Associate Head of School - Registered Nurse Degree Apprenticeships
I never thought nursing would be my career. My mother was a learning disability nurse, as were her sisters, and one of my cousins (it does seem to run in the family!) I literally started as a nursing assistant when I finished university (having studied Zoology/Marine Zoology) as I needed a summer job! I worked with people with learning disabilities for the first time and it was a challenge at the beginning. I worked for almost a year before leaving to visit family – but then needed another job and by that time, I was an old hand at being a nursing assistant so went back to work with people with learning disabilities again.
I worked with older people and on the Hospital Day Services unit until the Trust decided to second staff to undertake their nurse training. I was successful and completed the Joint Degree in Learning Disability Nursing and Social Work (the first iteration of the programme in the North East). I worked for a number of years as a community Learning Disability Nurse and as Lead Nurse across the community teams in the county before moving on to work as a Serious Incident Investigator in the Patient Safety Team in my Trust. Definitely a challenging time and working as Head of Patient Safety for a year gave me a whole new view into the strategic and operational issues. However, more importantly, it gave me a view of how support within teams and from leaders can have an immense effect on how well a team functions!
More poignantly, it gave me a real understanding of the impact we have on our patients and their families – and I wanted to be in a position to support student/apprentice nurses to understand that better.
Teaching and supervision
I am now Associate Head of School for the Registered Nurse Degree Apprenticeships (RNDA) overseeing the programme teams managing and delivering both the local delivery and SPIRE apprenticeships.
Previously I was the Joint Programme Leader for the Registered Nurse Degree Apprenticeship which aims to develop apprentices recruited from within local partnership Trusts across all specialisms (adult, learning disabilities and mental health) and enable them to gain a nursing degree. The programme can be undertaken over five years but apprentices may be able to join the course at different points depending on their previous qualifications and care experience.
I was also the module lead for the third and fourth-year module related to practice (ANA MHA LDA 201) and co-module lead for the Leadership and Management Module in the final year (ANA MHA LDA 301) and supported teaching on the various modules across the programme.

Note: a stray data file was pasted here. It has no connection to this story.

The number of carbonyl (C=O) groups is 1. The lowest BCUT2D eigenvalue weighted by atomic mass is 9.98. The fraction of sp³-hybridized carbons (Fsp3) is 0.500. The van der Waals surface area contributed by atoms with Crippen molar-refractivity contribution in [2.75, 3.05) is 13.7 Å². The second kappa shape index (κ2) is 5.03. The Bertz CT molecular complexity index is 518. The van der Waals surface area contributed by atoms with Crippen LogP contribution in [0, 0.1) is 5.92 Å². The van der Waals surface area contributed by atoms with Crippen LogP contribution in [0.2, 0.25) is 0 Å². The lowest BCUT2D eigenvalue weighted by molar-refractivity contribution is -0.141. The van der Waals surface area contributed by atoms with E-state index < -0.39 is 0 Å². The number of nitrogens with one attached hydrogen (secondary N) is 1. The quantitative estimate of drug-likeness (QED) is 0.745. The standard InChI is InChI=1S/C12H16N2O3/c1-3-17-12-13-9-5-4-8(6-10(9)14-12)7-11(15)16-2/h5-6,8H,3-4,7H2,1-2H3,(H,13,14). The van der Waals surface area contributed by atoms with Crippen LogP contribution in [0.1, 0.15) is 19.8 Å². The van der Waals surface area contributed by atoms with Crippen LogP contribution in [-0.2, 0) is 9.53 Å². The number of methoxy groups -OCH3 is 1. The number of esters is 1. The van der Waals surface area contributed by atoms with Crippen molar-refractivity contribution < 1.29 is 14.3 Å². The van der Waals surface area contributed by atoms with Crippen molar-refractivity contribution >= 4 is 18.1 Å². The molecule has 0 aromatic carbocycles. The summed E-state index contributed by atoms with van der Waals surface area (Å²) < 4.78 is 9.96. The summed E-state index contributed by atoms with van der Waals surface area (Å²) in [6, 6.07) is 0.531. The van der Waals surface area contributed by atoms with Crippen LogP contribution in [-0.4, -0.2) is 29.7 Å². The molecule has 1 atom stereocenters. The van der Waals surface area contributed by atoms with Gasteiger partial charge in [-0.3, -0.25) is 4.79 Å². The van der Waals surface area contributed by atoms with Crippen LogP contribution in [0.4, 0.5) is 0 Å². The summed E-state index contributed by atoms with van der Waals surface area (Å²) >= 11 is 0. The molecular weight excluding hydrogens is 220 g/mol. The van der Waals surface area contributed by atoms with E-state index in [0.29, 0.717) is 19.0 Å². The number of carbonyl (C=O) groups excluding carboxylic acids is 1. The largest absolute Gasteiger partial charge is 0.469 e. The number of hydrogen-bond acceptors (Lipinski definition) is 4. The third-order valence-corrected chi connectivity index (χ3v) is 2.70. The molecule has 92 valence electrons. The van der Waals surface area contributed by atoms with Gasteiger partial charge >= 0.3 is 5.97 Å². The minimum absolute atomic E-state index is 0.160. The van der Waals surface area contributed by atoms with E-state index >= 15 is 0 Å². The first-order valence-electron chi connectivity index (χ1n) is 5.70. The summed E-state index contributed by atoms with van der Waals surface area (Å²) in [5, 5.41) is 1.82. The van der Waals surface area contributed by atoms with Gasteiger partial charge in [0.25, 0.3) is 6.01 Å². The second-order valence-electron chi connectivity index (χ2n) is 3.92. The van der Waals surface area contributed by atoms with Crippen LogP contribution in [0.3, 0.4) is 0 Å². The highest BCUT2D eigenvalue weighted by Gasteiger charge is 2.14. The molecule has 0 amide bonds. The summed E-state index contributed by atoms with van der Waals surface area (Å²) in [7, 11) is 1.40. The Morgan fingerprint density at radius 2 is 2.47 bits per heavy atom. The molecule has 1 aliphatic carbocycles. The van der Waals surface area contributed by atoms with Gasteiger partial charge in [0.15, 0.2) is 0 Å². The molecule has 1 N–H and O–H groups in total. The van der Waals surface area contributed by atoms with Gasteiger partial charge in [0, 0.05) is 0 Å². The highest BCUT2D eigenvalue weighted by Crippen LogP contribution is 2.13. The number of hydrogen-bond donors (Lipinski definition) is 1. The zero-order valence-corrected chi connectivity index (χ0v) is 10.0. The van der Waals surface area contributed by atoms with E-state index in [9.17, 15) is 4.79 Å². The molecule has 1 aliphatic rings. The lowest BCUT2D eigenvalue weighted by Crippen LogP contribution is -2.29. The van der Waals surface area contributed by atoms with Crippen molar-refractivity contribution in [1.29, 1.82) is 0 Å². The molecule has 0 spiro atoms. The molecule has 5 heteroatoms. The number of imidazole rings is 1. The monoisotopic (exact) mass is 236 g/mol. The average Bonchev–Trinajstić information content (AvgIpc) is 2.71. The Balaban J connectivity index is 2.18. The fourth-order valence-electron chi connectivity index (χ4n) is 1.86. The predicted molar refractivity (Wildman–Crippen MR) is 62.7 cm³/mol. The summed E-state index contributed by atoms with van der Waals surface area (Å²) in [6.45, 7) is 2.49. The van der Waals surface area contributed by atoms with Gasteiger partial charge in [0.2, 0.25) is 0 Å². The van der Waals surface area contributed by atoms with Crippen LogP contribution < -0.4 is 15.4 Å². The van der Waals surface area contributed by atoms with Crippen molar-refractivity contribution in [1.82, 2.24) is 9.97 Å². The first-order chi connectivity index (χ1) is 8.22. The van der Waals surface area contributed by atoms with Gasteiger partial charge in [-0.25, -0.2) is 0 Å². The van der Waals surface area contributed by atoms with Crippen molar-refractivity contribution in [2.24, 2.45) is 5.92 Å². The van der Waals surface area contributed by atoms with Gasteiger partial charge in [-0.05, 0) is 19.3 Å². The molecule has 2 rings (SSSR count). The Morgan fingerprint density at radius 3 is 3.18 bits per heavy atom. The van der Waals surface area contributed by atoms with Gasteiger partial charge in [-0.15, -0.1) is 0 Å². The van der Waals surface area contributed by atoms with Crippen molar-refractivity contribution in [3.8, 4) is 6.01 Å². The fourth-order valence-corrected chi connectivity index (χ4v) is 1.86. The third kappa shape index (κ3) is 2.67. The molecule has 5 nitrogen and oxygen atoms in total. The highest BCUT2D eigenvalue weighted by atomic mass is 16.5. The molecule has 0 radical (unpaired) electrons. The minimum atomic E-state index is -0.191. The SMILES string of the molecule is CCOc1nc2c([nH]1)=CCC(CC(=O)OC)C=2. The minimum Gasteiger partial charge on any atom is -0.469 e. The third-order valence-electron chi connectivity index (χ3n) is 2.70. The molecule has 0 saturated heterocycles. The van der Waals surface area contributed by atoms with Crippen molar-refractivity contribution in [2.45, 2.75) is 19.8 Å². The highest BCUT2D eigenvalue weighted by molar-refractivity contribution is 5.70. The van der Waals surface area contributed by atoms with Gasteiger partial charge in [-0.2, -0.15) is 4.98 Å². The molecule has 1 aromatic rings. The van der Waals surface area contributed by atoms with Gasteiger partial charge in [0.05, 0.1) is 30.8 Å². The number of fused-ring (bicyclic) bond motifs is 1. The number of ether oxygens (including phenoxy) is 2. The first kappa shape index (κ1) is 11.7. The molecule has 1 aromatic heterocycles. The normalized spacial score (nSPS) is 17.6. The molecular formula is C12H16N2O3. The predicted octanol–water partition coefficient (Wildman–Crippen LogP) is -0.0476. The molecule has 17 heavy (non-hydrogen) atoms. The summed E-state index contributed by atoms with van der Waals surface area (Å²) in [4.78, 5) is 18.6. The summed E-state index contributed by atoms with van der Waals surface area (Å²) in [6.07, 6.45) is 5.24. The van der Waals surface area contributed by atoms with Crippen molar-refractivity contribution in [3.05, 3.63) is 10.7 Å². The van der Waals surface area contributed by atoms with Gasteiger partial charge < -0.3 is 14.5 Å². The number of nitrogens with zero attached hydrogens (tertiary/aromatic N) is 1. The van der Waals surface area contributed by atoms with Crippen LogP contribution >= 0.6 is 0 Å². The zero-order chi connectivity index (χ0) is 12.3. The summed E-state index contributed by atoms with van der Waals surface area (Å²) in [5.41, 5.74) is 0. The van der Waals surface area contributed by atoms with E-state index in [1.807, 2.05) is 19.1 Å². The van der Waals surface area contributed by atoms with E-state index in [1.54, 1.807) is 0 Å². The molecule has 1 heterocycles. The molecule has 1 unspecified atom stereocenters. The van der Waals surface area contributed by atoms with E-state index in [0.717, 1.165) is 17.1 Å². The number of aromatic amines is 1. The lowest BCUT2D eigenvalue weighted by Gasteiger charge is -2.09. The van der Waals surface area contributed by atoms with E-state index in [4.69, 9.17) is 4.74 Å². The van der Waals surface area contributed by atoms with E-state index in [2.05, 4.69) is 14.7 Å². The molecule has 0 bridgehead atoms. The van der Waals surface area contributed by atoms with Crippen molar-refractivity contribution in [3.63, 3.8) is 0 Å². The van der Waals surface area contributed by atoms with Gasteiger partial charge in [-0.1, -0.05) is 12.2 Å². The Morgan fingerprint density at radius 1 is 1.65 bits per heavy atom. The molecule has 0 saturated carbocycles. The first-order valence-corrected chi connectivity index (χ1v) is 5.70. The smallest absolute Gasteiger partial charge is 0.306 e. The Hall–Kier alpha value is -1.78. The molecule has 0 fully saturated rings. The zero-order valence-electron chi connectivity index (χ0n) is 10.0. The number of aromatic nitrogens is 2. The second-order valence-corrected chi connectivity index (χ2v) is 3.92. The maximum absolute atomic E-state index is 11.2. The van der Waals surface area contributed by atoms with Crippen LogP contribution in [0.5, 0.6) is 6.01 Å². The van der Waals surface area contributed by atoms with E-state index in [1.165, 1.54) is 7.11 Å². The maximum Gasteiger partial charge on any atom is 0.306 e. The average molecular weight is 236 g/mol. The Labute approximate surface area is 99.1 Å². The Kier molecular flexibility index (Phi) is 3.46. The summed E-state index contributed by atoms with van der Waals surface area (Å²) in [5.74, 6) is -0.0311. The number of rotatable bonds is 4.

Additionally, as part of the unique structure of the apprenticeship programme, I acted as AESiP (Apprenticeship Education. Supervisor in Practice) for the apprentices on the learning disability nursing route (and provided additional support to them through the programme both in their workplace and when they're on placement).
I have been in healthcare for nearly 30 years and a registered learning disability nurse for nearly 20 years. I worked as a nursing assistant at the start of my career in healthcare and I think this provides me with a good understanding of the role the apprentices are in currently. I have always worked in learning disabilities services and was seconded to complete my nurse training by my Trust at the time.
I have worked as a care coordinator within an integrated community learning disability service which was very multi-disciplinary, and managed by the local authority. I subsequently acted as Lead Nurse across the countywide community learning disability service, providing guidance, clinical support, and supervision to the nurses within the service. I also held a caseload of complex cases requiring support for discharge. My interests particularly included dementia in people with learning disabilities (especially Downs Syndrome).
Following this, I worked within the Trust Patient Safety team as a serious incident investigator and undertook serious incident reviews which instilled in me a real sense of how what we do as healthcare practitioners (and especially as nurses) can have a huge positive and negative impact on the outcomes for our patients. I still have a huge interest in patient safety, but my work in this field enabled me to develop a broader depth of knowledge around trauma-informed care and recovery – especially the CHIME principles.
Throughout my career, care planning – especially using collaborative working and shared decision-making – has become more pertinent, and currently, this is an important part of what I have supported the apprentices to understand.